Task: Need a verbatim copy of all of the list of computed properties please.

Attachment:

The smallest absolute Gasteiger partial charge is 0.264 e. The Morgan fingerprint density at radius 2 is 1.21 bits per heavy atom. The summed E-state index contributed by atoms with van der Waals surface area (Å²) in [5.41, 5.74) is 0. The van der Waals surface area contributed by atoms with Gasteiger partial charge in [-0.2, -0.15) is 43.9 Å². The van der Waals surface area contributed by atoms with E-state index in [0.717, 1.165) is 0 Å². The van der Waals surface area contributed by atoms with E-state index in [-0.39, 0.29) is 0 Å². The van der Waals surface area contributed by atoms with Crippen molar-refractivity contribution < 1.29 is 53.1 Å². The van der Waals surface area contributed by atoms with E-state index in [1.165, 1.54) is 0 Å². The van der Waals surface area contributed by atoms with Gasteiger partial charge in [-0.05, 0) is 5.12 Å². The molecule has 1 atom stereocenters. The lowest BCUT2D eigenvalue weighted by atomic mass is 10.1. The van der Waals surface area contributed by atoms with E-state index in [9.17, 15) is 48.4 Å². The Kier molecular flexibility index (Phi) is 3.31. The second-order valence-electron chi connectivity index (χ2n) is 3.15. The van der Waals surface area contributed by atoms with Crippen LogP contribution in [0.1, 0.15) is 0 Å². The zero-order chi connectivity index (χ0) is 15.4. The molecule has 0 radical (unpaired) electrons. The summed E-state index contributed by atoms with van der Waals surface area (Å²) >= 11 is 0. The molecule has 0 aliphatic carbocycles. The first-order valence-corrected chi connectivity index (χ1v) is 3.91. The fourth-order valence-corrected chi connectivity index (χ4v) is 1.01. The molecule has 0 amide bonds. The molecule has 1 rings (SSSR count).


The smallest absolute Gasteiger partial charge is 0.264 e. The Morgan fingerprint density at radius 2 is 1.21 bits per heavy atom. The summed E-state index contributed by atoms with van der Waals surface area (Å²) in [5.41, 5.74) is 0. The van der Waals surface area contributed by atoms with Gasteiger partial charge in [-0.2, -0.15) is 43.9 Å². The van der Waals surface area contributed by atoms with E-state index in [0.717, 1.165) is 0 Å². The van der Waals surface area contributed by atoms with E-state index in [-0.39, 0.29) is 0 Å². The van der Waals surface area contributed by atoms with Crippen molar-refractivity contribution < 1.29 is 53.1 Å². The van der Waals surface area contributed by atoms with E-state index in [1.165, 1.54) is 0 Å². The van der Waals surface area contributed by atoms with Gasteiger partial charge in [-0.05, 0) is 5.12 Å². The molecule has 1 atom stereocenters. The lowest BCUT2D eigenvalue weighted by atomic mass is 10.1. The van der Waals surface area contributed by atoms with E-state index in [9.17, 15) is 48.4 Å². The Kier molecular flexibility index (Phi) is 3.31. The second-order valence-electron chi connectivity index (χ2n) is 3.15. The van der Waals surface area contributed by atoms with Crippen LogP contribution in [0.1, 0.15) is 0 Å². The zero-order chi connectivity index (χ0) is 15.4. The molecule has 0 radical (unpaired) electrons. The summed E-state index contributed by atoms with van der Waals surface area (Å²) >= 11 is 0. The molecule has 0 aliphatic carbocycles. The first-order valence-corrected chi connectivity index (χ1v) is 3.91. The fourth-order valence-corrected chi connectivity index (χ4v) is 1.01. The molecule has 0 amide bonds. The molecule has 1 rings (SSSR count).